The European Union, 1985–1995: the Relance: from the Single European Act to the Maastricht Treaty and European Union

  • David Armstrong
  • Lorna Lloyd
  • John Redmond
Part of the The Making of the 20th Century book series


There was a remarkable transformation in the European Community in the mid-1980s. It is not clear exactly why this rediscovery of the ideas and objectives of the architects of the Treaty of Rome took place; this ‘relance’ had the air of an addict at his nadir, deciding that he had had enough, renouncing his vice and returning to the straight and narrow by sheer strength of will. Perhaps the answer lies in a combination of political and economic factors:1
  • On the political side there was unease about the attitudes and policies of the Americans. Initially, in the 1980s, this stemmed from Reagan’s rather aggressive style of diplomacy which led to fears of an arms race and renewed cold war between the two superpowers. When the Soviet Union collapsed at the end of the decade, European integration was further fuelled, somewhat ironically, by the fears of US troop withdrawals.

  • More importantly, on the economic side, the deep recession of the early 1980s, the comparative economic decline of Europe, its failure to create jobs at the rate the US seemed able to do, renewed fears about technological backwardness and dependency in Europe, all combined to concentrate European (Community) minds. European industry began to adopt an increasingly European perception and strategy2 and began to see the fragmentation of the European economy as a major problem. There was also a growing consensus in favour of supply-side policies, economic deregulation and budgetary discipline. The combination of all these factors created an irresistible pressure for change and led to two major steps forward in the field of industrial policy: the establishment of the first Framework Programme for EC research and development policies and the single market programme (SMP); the latter was to be seized upon, by proponents of European integration in general, as a flagship for their cause and was, therefore, to develop into much more than a mere component of industrial policy.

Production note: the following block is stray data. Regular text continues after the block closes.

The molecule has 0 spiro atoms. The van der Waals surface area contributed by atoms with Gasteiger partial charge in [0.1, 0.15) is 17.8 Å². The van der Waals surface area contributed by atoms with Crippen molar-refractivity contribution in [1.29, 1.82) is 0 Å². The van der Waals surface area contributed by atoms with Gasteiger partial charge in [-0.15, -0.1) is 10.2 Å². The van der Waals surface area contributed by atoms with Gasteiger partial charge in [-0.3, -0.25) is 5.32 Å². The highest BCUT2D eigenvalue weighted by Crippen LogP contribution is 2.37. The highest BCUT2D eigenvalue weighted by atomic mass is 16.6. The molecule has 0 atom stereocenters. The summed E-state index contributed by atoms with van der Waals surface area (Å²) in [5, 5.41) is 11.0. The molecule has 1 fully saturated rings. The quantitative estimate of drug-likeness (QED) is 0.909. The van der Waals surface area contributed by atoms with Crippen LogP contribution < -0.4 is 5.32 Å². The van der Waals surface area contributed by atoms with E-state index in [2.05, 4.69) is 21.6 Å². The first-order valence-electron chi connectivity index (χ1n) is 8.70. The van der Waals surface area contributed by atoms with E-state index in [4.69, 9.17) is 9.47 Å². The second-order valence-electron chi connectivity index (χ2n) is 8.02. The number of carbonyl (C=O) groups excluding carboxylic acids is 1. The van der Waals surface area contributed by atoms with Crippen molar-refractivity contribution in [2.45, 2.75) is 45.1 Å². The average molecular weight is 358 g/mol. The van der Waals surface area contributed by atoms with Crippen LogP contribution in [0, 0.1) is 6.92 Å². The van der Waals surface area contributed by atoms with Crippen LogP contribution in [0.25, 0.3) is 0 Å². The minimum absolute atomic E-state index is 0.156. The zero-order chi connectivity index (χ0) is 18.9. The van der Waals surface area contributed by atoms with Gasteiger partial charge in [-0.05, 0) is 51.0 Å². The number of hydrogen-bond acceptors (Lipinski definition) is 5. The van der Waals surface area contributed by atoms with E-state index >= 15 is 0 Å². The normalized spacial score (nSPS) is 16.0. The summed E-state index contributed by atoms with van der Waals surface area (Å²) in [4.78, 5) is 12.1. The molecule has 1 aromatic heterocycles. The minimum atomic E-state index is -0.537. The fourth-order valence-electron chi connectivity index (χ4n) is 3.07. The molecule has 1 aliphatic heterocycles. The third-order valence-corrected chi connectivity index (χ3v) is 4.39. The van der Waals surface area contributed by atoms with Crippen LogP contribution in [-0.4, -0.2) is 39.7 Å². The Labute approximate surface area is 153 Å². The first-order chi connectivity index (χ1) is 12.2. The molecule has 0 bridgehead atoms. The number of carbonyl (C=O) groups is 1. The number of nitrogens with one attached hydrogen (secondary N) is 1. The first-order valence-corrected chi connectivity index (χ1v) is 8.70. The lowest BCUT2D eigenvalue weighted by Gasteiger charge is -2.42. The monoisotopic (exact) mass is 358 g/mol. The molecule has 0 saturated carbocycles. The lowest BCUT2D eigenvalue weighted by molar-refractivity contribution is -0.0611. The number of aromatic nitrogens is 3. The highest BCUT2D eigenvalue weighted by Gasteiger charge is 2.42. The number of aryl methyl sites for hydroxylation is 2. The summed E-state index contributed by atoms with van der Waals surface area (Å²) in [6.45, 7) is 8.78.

EUROPEAN Union European Central Bank Monetary Union Single Market Maastricht Treaty 
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Notes and References

  1. 1.
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    In fact the widely held view that this is the latest date by which EMU must begin is not technically correct. The 1 January 1999 start date becomes applicable only if the Council fails to set a start date for EMU by the end of 1997 (Treaty of European Union, Title II, Article 109j, paragraph 4). There is nothing to stop the Council from deciding in 1997 to set a date later than the beginning of 1999. Indeed, given the performance of the ERM since 1992 this may begin to look like a desirable option.Google Scholar
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    For a detailed examination of the Swiss case see R. Schwok, Switzerland and the European Common Market (New York, 1991).Google Scholar
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    For a detailed survey see J. Redmond, The Next Mediterranean Enlargement of the European Community: Turkey, Cyprus and Malta? (Aldershot, 1993).Google Scholar
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    This summary is taken from the Federal Trust, The State of the Union: The Intergovernmental Conference of the European Union 1996 (London: Federal Trust, Paper no. 1, 1995), p. 2, which is the first of a series of papers to be produced on the IGC by the Federal Trust (albeit from a federal perspective).Google Scholar
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  46. 46.
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    Speech given by Mrs Thatcher at the College of Europe, Bruges, 20 September 1988.Google Scholar
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Copyright information

© David Armstrong, Lorna Lloyd and John Redmond 1996

Authors and Affiliations

  • David Armstrong
  • Lorna Lloyd
  • John Redmond

There are no affiliations available

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